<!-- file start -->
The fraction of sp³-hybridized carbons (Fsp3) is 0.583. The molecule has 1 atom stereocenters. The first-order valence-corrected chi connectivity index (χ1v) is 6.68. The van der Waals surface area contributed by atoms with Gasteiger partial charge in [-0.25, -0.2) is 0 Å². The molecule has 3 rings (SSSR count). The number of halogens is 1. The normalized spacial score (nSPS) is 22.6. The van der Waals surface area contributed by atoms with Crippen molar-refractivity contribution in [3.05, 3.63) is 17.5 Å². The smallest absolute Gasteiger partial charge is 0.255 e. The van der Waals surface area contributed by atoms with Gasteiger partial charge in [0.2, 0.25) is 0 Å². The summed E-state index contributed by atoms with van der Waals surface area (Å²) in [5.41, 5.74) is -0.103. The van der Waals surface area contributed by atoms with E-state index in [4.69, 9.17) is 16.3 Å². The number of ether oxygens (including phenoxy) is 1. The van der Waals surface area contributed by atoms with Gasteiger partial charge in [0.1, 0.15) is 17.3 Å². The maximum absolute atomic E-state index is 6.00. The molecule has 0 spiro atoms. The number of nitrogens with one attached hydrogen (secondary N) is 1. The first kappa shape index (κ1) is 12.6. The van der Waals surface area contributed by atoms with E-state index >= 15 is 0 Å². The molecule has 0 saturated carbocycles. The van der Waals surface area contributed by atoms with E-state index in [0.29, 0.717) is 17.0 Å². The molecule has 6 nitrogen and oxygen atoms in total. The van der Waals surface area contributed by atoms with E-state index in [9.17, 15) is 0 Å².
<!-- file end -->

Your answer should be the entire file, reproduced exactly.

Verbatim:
The fraction of sp³-hybridized carbons (Fsp3) is 0.583. The molecule has 1 atom stereocenters. The first-order valence-corrected chi connectivity index (χ1v) is 6.68. The van der Waals surface area contributed by atoms with Gasteiger partial charge in [-0.25, -0.2) is 0 Å². The molecule has 3 rings (SSSR count). The number of halogens is 1. The normalized spacial score (nSPS) is 22.6. The van der Waals surface area contributed by atoms with Crippen molar-refractivity contribution in [3.05, 3.63) is 17.5 Å². The smallest absolute Gasteiger partial charge is 0.255 e. The van der Waals surface area contributed by atoms with Gasteiger partial charge in [0.2, 0.25) is 0 Å². The summed E-state index contributed by atoms with van der Waals surface area (Å²) in [5.41, 5.74) is -0.103. The van der Waals surface area contributed by atoms with E-state index in [4.69, 9.17) is 16.3 Å². The number of ether oxygens (including phenoxy) is 1. The van der Waals surface area contributed by atoms with Gasteiger partial charge in [0.1, 0.15) is 17.3 Å². The maximum absolute atomic E-state index is 6.00. The molecule has 0 spiro atoms. The number of nitrogens with one attached hydrogen (secondary N) is 1. The first kappa shape index (κ1) is 12.6. The van der Waals surface area contributed by atoms with E-state index >= 15 is 0 Å². The molecule has 0 saturated carbocycles. The van der Waals surface area contributed by atoms with E-state index in [0.29, 0.717) is 17.0 Å². The molecule has 6 nitrogen and oxygen atoms in total. The van der Waals surface area contributed by atoms with E-state index in [9.17, 15) is 0 Å².